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Self-organization phenomena in pedestrian crowds. (English) Zbl 0926.91068
Schweitzer, Frank (ed.), Self-organization of complex structures. From individual to collective dynamics. Foreword by Hermann Haken. Reading: Gordon and Breach. 569-577 (1997).
Although group dynamics has always been a fascinating field of research, many phenomena of collective behavior patterns are still only qualitatively understood. Apart from the complexity of social phenomena, one serious problem is that many variables (quantities) which influence human behavior are hardly measurable. For this reason, pedestrian crowds are an ideal object of social research: All essential quantities like places, speeds, and walking directions of pedestrians as well as locations of obstacles and attractions, etc. can be easily and exactly determined. Moreover, a large amount of data has already been collected.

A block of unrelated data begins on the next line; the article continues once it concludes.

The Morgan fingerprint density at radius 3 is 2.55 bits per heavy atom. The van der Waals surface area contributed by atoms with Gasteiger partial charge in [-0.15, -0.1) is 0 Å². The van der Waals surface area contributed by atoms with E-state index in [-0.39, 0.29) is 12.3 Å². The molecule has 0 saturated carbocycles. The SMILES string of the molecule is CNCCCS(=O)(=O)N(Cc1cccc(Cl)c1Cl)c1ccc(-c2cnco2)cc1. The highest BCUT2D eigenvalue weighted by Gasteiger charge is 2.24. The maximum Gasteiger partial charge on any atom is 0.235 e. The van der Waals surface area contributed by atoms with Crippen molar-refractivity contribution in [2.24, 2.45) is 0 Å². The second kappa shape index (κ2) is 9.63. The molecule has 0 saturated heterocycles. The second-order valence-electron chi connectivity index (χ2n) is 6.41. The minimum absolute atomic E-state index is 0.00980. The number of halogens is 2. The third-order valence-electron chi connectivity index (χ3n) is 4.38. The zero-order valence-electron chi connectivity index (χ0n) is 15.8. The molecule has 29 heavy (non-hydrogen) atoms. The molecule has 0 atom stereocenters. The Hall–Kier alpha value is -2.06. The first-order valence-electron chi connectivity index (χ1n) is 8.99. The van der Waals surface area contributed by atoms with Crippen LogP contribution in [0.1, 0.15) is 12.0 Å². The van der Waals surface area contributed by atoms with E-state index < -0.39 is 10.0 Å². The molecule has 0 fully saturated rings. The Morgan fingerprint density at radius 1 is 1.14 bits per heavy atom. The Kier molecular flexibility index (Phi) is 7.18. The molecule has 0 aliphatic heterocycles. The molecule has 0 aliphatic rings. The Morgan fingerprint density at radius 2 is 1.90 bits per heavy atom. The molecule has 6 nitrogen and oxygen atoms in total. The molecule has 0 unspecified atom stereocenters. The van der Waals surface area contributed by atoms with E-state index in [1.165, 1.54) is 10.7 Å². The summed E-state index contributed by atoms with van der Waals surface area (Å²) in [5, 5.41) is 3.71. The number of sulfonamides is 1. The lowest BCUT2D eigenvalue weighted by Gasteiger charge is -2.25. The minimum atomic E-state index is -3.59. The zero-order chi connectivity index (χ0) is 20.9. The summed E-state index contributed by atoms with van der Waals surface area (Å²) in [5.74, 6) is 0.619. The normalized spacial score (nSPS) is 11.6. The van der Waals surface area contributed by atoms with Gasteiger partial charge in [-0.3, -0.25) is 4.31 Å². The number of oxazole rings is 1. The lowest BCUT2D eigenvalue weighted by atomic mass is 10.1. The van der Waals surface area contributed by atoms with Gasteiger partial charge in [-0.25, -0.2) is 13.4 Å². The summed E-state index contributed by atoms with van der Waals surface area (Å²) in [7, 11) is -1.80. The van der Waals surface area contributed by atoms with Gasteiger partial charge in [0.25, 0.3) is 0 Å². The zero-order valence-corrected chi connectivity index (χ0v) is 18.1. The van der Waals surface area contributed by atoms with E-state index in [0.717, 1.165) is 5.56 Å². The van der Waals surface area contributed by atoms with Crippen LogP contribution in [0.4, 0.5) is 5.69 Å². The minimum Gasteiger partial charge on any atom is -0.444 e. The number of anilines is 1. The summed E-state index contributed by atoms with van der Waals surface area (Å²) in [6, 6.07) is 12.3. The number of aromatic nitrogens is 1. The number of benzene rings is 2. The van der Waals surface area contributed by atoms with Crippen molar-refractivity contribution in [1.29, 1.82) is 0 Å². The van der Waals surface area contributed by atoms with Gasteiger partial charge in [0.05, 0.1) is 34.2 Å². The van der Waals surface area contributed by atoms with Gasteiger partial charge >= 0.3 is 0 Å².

We describe some of our observations concerning pedestrian motion. Afterwards a new model for the behavior of pedestrians and their interactions with the developed environment and other pedestrians will be presented. By means of computer simulations we will demonstrate that this model is able to explain the formation of the observed self-organization phenomena. Finally, it is shown that self-organization effects can be utilized for an optimization of pedestrian flows. That means, computer simulations like the ones presented can provide a powerful tool for designing and planning pedestrian facilities like subway or railway stations, pedestrian precincts, shopping malls, or big buildings.
For the entire collection see [Zbl 0913.00025].

MSC:
91D99 Mathematical sociology (including anthropology)
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